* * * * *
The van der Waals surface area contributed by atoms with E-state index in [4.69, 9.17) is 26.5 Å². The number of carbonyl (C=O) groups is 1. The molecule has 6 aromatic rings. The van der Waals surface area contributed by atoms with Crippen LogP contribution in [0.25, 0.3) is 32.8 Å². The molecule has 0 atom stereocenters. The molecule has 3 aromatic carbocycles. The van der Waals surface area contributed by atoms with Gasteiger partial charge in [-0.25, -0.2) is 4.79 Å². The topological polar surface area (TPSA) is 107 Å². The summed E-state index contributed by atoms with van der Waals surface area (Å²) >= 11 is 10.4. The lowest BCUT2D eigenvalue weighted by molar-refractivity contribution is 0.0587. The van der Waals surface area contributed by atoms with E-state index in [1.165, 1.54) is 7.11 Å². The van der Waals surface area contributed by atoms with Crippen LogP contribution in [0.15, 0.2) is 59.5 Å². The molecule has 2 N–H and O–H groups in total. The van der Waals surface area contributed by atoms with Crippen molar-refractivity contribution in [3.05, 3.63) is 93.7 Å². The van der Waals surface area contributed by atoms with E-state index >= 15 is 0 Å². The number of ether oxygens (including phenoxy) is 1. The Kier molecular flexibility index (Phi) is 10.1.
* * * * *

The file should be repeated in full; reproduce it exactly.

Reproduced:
The van der Waals surface area contributed by atoms with E-state index in [4.69, 9.17) is 26.5 Å². The number of carbonyl (C=O) groups is 1. The molecule has 6 aromatic rings. The van der Waals surface area contributed by atoms with Crippen LogP contribution in [0.25, 0.3) is 32.8 Å². The molecule has 0 atom stereocenters. The molecule has 3 aromatic carbocycles. The van der Waals surface area contributed by atoms with Gasteiger partial charge in [-0.25, -0.2) is 4.79 Å². The topological polar surface area (TPSA) is 107 Å². The summed E-state index contributed by atoms with van der Waals surface area (Å²) >= 11 is 10.4. The lowest BCUT2D eigenvalue weighted by molar-refractivity contribution is 0.0587. The van der Waals surface area contributed by atoms with E-state index in [1.165, 1.54) is 7.11 Å². The van der Waals surface area contributed by atoms with Crippen LogP contribution in [0.15, 0.2) is 59.5 Å². The molecule has 2 N–H and O–H groups in total. The van der Waals surface area contributed by atoms with Crippen molar-refractivity contribution in [3.05, 3.63) is 93.7 Å². The van der Waals surface area contributed by atoms with E-state index >= 15 is 0 Å². The number of ether oxygens (including phenoxy) is 1. The Kier molecular flexibility index (Phi) is 10.1.